How dry we are.
The entire state of Florida was classified as suffering from drought conditions, as of last week. The rain that fell over the weekend did little to help, according to Jim Karels, director of the Florida Forest Service.
What's needed is more — a lot more.
"A tropical storm without the wind that gives us a nice 10 inches of rain around the state would do wonders," Karels said.
The drought now plaguing Florida has been growing since July 2010, said Karels, whose agency keeps tabs on the state's wildfire potential. Some parts of the state have fallen so far below their normal average rainfall that the deficit has hit 30 inches, he said.
Normally Florida's dry season runs from October to May, said state meteorologist Amy Godsey. But without any heavy rainfall from tropical storms last year, the dry season started earlier, she said, and even the winter rainfall was below average, thanks to the phenomenon known as La Niña, which is driven by colder than usual Pacific Ocean temperatures.
In the 16 counties covered by the Southwest Florida Water Management District, commonly known as Swiftmud, this has been the 11th driest winter since records started being kept in 1915.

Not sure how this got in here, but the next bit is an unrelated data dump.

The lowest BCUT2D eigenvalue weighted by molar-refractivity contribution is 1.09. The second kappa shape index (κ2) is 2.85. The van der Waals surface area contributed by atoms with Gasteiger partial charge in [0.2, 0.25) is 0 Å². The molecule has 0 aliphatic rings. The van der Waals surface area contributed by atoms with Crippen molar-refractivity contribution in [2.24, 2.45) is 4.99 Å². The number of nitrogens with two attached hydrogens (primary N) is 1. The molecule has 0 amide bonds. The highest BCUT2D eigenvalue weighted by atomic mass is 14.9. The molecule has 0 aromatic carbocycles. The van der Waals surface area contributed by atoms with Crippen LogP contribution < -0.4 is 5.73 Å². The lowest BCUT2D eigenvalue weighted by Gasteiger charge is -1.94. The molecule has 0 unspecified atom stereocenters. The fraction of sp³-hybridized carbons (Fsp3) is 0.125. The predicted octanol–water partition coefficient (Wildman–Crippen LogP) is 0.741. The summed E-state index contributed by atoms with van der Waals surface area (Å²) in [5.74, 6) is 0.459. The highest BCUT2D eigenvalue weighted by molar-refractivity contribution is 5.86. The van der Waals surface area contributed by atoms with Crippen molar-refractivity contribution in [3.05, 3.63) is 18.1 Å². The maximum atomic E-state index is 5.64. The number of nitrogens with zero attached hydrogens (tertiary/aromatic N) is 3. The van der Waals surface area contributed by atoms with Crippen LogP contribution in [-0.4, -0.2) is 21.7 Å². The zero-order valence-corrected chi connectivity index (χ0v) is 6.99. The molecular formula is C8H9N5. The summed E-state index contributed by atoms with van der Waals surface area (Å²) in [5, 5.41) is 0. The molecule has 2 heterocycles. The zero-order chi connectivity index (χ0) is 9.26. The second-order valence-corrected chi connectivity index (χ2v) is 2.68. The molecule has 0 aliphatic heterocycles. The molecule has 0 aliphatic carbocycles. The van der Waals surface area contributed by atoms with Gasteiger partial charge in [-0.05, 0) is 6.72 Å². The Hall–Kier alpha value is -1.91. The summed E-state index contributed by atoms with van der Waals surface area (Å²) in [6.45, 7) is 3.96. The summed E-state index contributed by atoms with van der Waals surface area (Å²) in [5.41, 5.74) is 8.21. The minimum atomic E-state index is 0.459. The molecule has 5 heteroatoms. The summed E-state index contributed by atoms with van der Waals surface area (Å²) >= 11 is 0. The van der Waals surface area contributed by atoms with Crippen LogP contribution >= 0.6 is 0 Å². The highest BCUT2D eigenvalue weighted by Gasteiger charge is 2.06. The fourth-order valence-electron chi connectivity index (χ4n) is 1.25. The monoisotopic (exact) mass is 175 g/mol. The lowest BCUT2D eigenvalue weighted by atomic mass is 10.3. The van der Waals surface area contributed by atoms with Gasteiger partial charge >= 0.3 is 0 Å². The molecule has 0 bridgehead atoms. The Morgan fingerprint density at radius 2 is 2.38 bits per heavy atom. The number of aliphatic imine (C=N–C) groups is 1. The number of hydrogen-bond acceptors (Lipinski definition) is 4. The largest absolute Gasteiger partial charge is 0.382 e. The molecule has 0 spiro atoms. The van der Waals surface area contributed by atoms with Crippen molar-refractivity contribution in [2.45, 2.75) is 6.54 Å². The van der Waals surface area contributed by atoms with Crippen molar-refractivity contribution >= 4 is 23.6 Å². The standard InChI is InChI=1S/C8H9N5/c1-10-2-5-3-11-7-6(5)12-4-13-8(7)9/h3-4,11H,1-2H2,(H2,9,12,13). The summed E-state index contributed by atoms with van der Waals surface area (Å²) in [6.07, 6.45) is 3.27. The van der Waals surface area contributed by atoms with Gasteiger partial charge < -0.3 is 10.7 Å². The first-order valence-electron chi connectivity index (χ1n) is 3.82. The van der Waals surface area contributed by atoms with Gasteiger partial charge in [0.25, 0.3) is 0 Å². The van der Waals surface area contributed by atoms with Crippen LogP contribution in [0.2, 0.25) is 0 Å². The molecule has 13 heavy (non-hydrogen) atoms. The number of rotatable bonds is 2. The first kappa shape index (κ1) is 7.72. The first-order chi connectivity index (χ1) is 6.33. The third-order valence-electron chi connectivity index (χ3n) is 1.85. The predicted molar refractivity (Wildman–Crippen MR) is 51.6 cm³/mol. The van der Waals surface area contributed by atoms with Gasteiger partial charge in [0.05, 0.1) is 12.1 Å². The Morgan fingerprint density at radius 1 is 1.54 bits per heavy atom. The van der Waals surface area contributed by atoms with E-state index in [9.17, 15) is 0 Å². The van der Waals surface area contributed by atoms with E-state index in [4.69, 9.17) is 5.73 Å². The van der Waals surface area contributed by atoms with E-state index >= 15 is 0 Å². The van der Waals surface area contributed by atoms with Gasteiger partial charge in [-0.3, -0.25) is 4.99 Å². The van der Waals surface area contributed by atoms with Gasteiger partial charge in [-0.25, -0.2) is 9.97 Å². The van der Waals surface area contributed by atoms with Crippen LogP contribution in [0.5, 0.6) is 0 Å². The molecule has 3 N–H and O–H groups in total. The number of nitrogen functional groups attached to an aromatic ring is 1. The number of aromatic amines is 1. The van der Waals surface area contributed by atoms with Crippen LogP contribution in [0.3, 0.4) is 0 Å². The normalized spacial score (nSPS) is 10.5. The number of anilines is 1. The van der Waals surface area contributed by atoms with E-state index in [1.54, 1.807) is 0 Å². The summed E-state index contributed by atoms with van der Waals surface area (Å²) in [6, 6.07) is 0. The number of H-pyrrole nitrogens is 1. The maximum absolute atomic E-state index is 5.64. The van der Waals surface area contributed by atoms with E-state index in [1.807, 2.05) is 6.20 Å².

As a result of all that dry weather, Karels said, "you can hardly find a swamp around the state that's wet, and a lot of the lakes have gone dry." His agency has been tracking fires in Polk and Brevard counties and in the Panhandle, he said, and some counties have already banned all burning.
Swiftmud's board has imposed once-a-week watering restrictions on Hernando and Citrus counties and other areas north of Tampa Bay, and will likely extend those same restrictions to Pinellas, Pasco and Hillsborough counties soon.
No relief is likely in the next month, according to Godsey. But La Niña has weakened, she said, and once June begins — bringing with it the traditional start of Florida's hurricane season — the rains are likely to return.
Craig Pittman can be reached at firstname.lastname@example.org or (727) 893-8530.